Two strain gauges were placed in a typical “half-bridge” arrangement (Figures 1- 4). The strain gauges had 120 Ω resistance with a gage factor of 2.07. The amplifier had a gain value of 235. The strain gage sensitivity was calculated to be – 1.23 mV/microstrain (sensitivity = amplification*Gage Factor*Vref/-2e^3); where amplification = Vmeasure/Vstrain. Gage factor is a factory value for stock strain gage; Vref is the voltage input from DCM460.

Diagram of strain gauges in half-bridge

Figure 1. Schematic diagram of strain gauges in “half-bridge” arrangement. (Credit: National Instruments).

Strain gauge orientation

Figure 2. Strain gauge orientation on aluminum beam; one on top and one on bottom of the beam.

Circuitry for half-bridge arrangement

Figure 3. Actual circuitry for “half-bridge” arrangement.

Cooper Instruments DCM 460 Voltage Bridge Amplifier

Figure 4. Cooper Instruments DCM 460 Voltage Bridge Amplifier.

Notched Aluminum Test Beam

We used the same stock of notched aluminum test beams as in our 2010 study. The aluminum beam was made of aluminum 6061-T651 stock, milled to have the following dimensions: L=101.34 mm; W=12.75 mm; H=3.10 mm; B=3.79 mm (width at the notch).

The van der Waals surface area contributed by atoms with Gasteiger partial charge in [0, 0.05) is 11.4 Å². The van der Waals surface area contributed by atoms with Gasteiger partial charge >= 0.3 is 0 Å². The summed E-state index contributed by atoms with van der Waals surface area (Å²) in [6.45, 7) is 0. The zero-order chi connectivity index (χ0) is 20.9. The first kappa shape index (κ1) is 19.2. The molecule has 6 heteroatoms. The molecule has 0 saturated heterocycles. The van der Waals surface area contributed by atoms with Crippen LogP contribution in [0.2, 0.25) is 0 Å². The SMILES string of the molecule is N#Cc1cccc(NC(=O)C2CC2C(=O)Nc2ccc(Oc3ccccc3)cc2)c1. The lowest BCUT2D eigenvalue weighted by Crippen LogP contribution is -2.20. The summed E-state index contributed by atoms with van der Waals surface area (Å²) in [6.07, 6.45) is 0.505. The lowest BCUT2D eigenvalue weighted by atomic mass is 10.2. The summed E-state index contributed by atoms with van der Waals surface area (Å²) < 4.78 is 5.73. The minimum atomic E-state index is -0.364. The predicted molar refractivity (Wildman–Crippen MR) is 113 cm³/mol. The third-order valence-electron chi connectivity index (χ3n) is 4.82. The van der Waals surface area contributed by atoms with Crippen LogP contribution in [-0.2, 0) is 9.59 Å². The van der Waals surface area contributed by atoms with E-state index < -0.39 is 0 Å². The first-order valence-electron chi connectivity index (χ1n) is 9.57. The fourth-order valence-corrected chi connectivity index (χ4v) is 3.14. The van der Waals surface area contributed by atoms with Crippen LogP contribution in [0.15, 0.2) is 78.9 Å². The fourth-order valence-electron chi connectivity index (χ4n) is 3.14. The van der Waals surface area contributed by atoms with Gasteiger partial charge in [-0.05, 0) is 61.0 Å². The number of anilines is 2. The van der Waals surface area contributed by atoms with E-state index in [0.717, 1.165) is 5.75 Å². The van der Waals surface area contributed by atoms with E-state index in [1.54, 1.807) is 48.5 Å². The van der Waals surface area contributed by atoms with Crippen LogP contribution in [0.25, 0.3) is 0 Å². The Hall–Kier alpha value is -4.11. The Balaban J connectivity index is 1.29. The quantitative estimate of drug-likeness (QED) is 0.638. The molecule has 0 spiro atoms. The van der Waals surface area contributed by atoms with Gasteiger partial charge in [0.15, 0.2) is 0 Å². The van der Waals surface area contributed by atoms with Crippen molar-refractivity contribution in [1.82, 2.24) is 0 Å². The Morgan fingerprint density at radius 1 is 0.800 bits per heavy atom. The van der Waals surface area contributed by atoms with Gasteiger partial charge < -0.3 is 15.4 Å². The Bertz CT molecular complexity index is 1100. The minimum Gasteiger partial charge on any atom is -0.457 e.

An accelerometer was placed on the head of the shaker and another on the end of the beam. Various masses were also added to the end of the beam to change the fundamental resonance of the beam.

The beam was vibrated with a sine sweep from 20Hz to 500Hz. The acceleration of the shaker head and the end of the beam, as well as the strain at the notch, were measured throughout the test. The values for these measurements at the fundamental resonance of the beam were recorded.

The data was analyzed to determine whether the relative (shaker head (ch 4 (tee-off of ch 1) – beam tip (ch 3)) acceleration, velocity, or displacement of the end of the beam was proportionally related to the strain at the notch.

Results

Part A: Graphical Approach

Probably the most “direct” evidence to support our hypothesis was found using a graphical approach. A plot of the relative acceleration of beam vs. frequency, the relative velocity of beam vs. frequency, and the relative displacement vs. frequency were compared. Then, strain at the notch was overlaid on each plot. We then examined which plot most closely matched the strain plot.